Octave One are up next. Surrounded by banks of wires, machines and a full mixing desk, the duo work their techno aesthetic to the maximum during a set that ebbs and flows, but remains stripped and driving throughout. It’s an impressive performance, and one that involves levels of logistical and creative planning that are simply incomparable to a DJ set.
“The biggest challenge to playing live is the preparation,” Lenny told us earlier in the day, when asked about being a live act in a DJ’s world. “For tonight’s show I’ve been up all night, gear all over the hotel room, trying to make something happen. It puts you on the edge of your seat performing something for the first time. If a DJ plays a track and it’s not working, he can just cut it out. For us, we gotta play the piece!”
There is simply no sign of anything ‘not working’ tonight. Valencia is rocking as the Burden brothers’ set climaxes with a thundering rendition of ‘Alkalyze’ from this year’s Random Noise Generator record.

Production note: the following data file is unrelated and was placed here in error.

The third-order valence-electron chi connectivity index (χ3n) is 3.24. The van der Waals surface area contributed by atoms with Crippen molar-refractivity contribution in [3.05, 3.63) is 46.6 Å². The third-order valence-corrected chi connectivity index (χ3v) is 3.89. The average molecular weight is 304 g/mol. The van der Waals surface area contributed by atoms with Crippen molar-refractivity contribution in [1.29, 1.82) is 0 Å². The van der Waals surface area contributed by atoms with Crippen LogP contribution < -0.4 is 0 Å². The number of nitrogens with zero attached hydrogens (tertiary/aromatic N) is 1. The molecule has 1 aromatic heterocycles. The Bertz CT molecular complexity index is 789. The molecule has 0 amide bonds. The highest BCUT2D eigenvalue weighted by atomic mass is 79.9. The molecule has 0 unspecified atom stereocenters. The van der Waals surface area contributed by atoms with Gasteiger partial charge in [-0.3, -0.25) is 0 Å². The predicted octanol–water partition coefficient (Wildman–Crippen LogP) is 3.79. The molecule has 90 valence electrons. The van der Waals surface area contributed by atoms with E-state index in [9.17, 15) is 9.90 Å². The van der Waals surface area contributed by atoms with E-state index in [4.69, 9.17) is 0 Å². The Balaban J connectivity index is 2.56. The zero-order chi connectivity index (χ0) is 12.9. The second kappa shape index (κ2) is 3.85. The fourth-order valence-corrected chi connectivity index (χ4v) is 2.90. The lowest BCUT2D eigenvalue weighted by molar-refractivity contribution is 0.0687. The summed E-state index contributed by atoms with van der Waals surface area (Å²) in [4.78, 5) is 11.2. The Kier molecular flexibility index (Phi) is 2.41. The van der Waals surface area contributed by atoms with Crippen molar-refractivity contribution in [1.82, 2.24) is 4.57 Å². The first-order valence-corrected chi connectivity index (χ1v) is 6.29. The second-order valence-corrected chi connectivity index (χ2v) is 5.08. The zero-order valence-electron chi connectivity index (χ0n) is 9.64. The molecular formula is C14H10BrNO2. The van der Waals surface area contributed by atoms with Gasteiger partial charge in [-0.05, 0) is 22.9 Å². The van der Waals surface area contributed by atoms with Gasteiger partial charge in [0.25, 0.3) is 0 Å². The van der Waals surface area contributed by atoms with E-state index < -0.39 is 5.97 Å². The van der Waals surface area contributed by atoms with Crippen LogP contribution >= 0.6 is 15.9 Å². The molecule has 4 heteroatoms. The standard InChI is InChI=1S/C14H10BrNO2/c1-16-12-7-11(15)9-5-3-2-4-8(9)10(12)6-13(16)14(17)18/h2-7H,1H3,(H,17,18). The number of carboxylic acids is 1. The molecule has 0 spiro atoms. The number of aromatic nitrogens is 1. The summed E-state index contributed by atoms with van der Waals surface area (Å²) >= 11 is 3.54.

And with that the limelight moves to the central stage, where KiNK is ready to close the show.
Always a visual and audio treat, KiNK fires through his own material, remixes, loops and edits while constantly layering acapellas with his trademark tape-looped vinyl.
A live rework of ‘Perth’ receives particular Valencian acclaim, before KYNE makes an appearance in the booth. KiNK takes the cue, slows the tempo and builds the atmosphere, jamming live percussion with his sample pads as the crowd move closer, expectation heightened. KYNE teases a haunting vocal as KiNK keeps the vibe bubbling. As the R&B vocalist – looking and sounding very much at home in this techno world – drops the opening line from their True Music record (alongside Big Menu), KiNK drops the bass.
“It’s been a pleasure” KYNE calls out as the the track concludes, leaving the crowd cheering as the Bulgarian master closes the show with some emotive and improvised keys.
The pleasure has been all ours…
Watch all of the sets, listen to the True Music: Hybrid Sounds EP and find out more about the True Music journey at truemusic.boileroom.tv.